Friday, Nov. 23, 2012 | 2 a.m.
There were no reported cooking fires in Las Vegas this Thanksgiving, typically the day with the most cooking-related fires of the year, Las Vegas Fire and Rescue officials said. Last year, there were 10 cooking fires.
“We were very fortunate,” fire department spokesman Tim Szymanski said.
There were, however, two cooking-related carbon monoxide incidents on Wednesday and Thursday, officials said.
Because of long hours of cooking in kitchens that are not well ventilated, the odorless, deadly gas can build up, Szymanski said.
Firefighters were called at 10:19 p.m. Wednesday to an apartment in the 800 block of Weaver Place after a carbon monoxide detector went off, Szymanski said. Using special gas monitors, firefighters determined the level of carbon monoxide in the apartment could be life threatening, he said.
Eight people were in the apartment, officials said. One adult and four children were taken to University Medical Center to be checked out for exposure to carbon monoxide, officials said. Three adults were treated on scene, officials said.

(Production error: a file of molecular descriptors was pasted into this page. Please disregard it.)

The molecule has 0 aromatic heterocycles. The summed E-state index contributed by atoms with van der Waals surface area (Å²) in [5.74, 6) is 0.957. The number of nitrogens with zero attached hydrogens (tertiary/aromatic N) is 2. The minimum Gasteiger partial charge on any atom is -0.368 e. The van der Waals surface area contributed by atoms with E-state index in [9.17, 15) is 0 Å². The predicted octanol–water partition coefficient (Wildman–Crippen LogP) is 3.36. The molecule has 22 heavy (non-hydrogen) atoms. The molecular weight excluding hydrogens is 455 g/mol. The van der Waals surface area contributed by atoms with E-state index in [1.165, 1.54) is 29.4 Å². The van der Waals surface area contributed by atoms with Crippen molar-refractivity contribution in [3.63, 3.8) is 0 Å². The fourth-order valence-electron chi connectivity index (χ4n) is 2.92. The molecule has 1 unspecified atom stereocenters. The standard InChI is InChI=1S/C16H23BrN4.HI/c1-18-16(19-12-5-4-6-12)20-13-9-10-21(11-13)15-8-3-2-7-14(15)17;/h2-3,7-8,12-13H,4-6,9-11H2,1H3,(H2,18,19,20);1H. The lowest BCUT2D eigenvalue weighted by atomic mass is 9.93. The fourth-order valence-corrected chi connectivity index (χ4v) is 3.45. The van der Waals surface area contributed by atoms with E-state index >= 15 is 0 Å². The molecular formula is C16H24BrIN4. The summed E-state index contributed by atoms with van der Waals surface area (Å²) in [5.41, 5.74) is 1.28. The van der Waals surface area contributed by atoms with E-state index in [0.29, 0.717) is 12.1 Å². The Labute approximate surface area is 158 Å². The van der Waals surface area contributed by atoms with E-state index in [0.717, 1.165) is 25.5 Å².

Firefighters cleared the gas out of the small apartment, where occupants said they had ben cooking all day, Szymanski said.
In a separate incident, firefighters responded at 1:55 a.m. Thursday to a home in the 1100 block of West Monroe Avenue after a resident reported that the carbon monoxide detector had been activated, officials said.
Once again, carbon monoxide levels were found to be high and one child and one adult were taken to UMC to be checked for exposure, Szymanski said. The victim said she had been cooking all night, he said.
When cooking for an extended time, fire officials recommend, open a window or door and let fresh air into the kitchen once each hour or two.
In both instances, the carbon monoxide detector notified occupants of the deadly gas before it became life threatening.